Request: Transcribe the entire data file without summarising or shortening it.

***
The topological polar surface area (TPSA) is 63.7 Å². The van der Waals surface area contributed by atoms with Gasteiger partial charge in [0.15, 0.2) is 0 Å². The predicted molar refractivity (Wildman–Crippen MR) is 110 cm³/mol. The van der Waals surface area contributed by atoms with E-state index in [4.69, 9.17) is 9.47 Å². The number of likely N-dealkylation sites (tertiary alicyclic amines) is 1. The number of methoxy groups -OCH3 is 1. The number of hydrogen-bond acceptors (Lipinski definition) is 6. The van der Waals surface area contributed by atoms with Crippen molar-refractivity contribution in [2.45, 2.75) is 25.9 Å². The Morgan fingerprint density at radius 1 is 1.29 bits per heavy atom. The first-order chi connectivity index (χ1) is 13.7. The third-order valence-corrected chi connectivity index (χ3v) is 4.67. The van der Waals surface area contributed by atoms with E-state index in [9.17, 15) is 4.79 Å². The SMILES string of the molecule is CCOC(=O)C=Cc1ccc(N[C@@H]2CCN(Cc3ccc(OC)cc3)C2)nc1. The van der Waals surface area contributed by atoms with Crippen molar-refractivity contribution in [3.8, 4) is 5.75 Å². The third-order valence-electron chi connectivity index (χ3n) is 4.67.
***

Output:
The topological polar surface area (TPSA) is 63.7 Å². The van der Waals surface area contributed by atoms with Gasteiger partial charge in [0.15, 0.2) is 0 Å². The predicted molar refractivity (Wildman–Crippen MR) is 110 cm³/mol. The van der Waals surface area contributed by atoms with E-state index in [4.69, 9.17) is 9.47 Å². The number of likely N-dealkylation sites (tertiary alicyclic amines) is 1. The number of methoxy groups -OCH3 is 1. The number of hydrogen-bond acceptors (Lipinski definition) is 6. The van der Waals surface area contributed by atoms with Crippen molar-refractivity contribution in [2.45, 2.75) is 25.9 Å². The Morgan fingerprint density at radius 1 is 1.29 bits per heavy atom. The first-order chi connectivity index (χ1) is 13.7. The third-order valence-corrected chi connectivity index (χ3v) is 4.67. The van der Waals surface area contributed by atoms with E-state index in [9.17, 15) is 4.79 Å². The SMILES string of the molecule is CCOC(=O)C=Cc1ccc(N[C@@H]2CCN(Cc3ccc(OC)cc3)C2)nc1. The van der Waals surface area contributed by atoms with Crippen molar-refractivity contribution in [3.8, 4) is 5.75 Å². The third-order valence-electron chi connectivity index (χ3n) is 4.67.